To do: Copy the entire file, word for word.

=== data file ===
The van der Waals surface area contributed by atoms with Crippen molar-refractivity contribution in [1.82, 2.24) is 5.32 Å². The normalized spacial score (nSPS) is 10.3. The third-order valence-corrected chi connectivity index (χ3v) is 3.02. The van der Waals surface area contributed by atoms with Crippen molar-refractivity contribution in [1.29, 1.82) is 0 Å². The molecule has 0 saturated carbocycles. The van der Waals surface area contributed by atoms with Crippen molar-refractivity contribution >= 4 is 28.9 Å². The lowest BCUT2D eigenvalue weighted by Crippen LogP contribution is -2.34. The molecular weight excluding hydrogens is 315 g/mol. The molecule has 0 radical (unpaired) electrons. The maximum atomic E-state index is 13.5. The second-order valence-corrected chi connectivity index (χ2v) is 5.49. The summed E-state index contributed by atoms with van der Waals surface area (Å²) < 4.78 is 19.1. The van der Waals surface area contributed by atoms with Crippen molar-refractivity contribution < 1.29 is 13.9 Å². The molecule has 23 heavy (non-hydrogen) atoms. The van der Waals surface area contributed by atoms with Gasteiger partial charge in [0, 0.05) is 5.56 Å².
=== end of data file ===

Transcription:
The van der Waals surface area contributed by atoms with Crippen molar-refractivity contribution in [1.82, 2.24) is 5.32 Å². The normalized spacial score (nSPS) is 10.3. The third-order valence-corrected chi connectivity index (χ3v) is 3.02. The van der Waals surface area contributed by atoms with Crippen molar-refractivity contribution in [1.29, 1.82) is 0 Å². The molecule has 0 saturated carbocycles. The van der Waals surface area contributed by atoms with Crippen molar-refractivity contribution >= 4 is 28.9 Å². The lowest BCUT2D eigenvalue weighted by Crippen LogP contribution is -2.34. The molecular weight excluding hydrogens is 315 g/mol. The molecule has 0 radical (unpaired) electrons. The maximum atomic E-state index is 13.5. The second-order valence-corrected chi connectivity index (χ2v) is 5.49. The summed E-state index contributed by atoms with van der Waals surface area (Å²) < 4.78 is 19.1. The van der Waals surface area contributed by atoms with Crippen molar-refractivity contribution < 1.29 is 13.9 Å². The molecule has 23 heavy (non-hydrogen) atoms. The van der Waals surface area contributed by atoms with Gasteiger partial charge in [0, 0.05) is 5.56 Å².